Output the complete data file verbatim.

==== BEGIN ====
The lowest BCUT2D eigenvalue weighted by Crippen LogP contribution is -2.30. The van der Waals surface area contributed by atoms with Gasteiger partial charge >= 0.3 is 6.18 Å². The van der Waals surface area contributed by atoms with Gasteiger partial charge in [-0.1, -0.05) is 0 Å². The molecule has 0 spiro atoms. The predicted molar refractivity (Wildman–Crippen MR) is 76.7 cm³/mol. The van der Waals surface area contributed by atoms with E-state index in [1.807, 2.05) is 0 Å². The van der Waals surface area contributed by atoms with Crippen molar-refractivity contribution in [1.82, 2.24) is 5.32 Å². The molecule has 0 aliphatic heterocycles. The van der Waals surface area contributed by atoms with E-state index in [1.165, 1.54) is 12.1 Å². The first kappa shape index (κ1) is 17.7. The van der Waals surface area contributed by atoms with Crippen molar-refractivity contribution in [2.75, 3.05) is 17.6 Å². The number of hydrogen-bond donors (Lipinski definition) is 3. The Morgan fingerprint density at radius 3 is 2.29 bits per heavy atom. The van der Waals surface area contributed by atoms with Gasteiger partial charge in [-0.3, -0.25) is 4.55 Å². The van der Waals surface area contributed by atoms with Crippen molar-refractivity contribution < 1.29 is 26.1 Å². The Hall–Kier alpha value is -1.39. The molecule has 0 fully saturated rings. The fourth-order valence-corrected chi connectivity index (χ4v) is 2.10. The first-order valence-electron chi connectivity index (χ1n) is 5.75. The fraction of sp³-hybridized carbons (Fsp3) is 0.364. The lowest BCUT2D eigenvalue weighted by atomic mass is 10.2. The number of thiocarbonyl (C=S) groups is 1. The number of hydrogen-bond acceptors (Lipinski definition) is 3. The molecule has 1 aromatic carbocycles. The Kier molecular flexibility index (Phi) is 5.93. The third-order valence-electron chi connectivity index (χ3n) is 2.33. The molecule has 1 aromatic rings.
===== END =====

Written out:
The lowest BCUT2D eigenvalue weighted by Crippen LogP contribution is -2.30. The van der Waals surface area contributed by atoms with Gasteiger partial charge >= 0.3 is 6.18 Å². The van der Waals surface area contributed by atoms with Gasteiger partial charge in [-0.1, -0.05) is 0 Å². The molecule has 0 spiro atoms. The predicted molar refractivity (Wildman–Crippen MR) is 76.7 cm³/mol. The van der Waals surface area contributed by atoms with E-state index in [1.807, 2.05) is 0 Å². The van der Waals surface area contributed by atoms with Crippen molar-refractivity contribution in [1.82, 2.24) is 5.32 Å². The molecule has 0 aliphatic heterocycles. The van der Waals surface area contributed by atoms with E-state index in [1.165, 1.54) is 12.1 Å². The first kappa shape index (κ1) is 17.7. The van der Waals surface area contributed by atoms with Crippen molar-refractivity contribution in [2.75, 3.05) is 17.6 Å². The number of hydrogen-bond donors (Lipinski definition) is 3. The Morgan fingerprint density at radius 3 is 2.29 bits per heavy atom. The van der Waals surface area contributed by atoms with Gasteiger partial charge in [-0.3, -0.25) is 4.55 Å². The van der Waals surface area contributed by atoms with Crippen molar-refractivity contribution < 1.29 is 26.1 Å². The Hall–Kier alpha value is -1.39. The molecule has 0 fully saturated rings. The fourth-order valence-corrected chi connectivity index (χ4v) is 2.10. The first-order valence-electron chi connectivity index (χ1n) is 5.75. The fraction of sp³-hybridized carbons (Fsp3) is 0.364. The lowest BCUT2D eigenvalue weighted by atomic mass is 10.2. The number of thiocarbonyl (C=S) groups is 1. The number of hydrogen-bond acceptors (Lipinski definition) is 3. The molecule has 1 aromatic carbocycles. The Kier molecular flexibility index (Phi) is 5.93. The third-order valence-electron chi connectivity index (χ3n) is 2.33. The molecule has 1 aromatic rings.